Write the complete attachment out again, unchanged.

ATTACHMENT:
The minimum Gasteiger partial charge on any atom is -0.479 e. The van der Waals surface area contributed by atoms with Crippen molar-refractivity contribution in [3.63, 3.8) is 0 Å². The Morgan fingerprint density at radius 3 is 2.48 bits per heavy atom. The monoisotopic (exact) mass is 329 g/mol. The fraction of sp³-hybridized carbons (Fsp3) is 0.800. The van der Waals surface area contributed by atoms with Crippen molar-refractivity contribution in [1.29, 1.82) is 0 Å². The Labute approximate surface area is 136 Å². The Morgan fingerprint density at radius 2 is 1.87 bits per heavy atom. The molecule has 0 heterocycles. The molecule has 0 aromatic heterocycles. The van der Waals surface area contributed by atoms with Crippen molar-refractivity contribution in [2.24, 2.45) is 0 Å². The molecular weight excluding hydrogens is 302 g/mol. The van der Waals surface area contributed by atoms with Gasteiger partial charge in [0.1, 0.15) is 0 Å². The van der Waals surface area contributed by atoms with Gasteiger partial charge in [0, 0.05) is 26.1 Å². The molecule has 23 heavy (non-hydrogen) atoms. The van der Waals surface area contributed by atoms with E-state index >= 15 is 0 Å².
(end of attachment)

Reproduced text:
The minimum Gasteiger partial charge on any atom is -0.479 e. The van der Waals surface area contributed by atoms with Crippen molar-refractivity contribution in [3.63, 3.8) is 0 Å². The Morgan fingerprint density at radius 3 is 2.48 bits per heavy atom. The monoisotopic (exact) mass is 329 g/mol. The fraction of sp³-hybridized carbons (Fsp3) is 0.800. The van der Waals surface area contributed by atoms with Crippen molar-refractivity contribution in [1.29, 1.82) is 0 Å². The Labute approximate surface area is 136 Å². The Morgan fingerprint density at radius 2 is 1.87 bits per heavy atom. The molecule has 0 heterocycles. The molecule has 0 aromatic heterocycles. The van der Waals surface area contributed by atoms with Crippen molar-refractivity contribution in [2.24, 2.45) is 0 Å². The molecular weight excluding hydrogens is 302 g/mol. The van der Waals surface area contributed by atoms with Gasteiger partial charge in [0.1, 0.15) is 0 Å². The van der Waals surface area contributed by atoms with Gasteiger partial charge in [0, 0.05) is 26.1 Å². The molecule has 23 heavy (non-hydrogen) atoms. The van der Waals surface area contributed by atoms with E-state index >= 15 is 0 Å².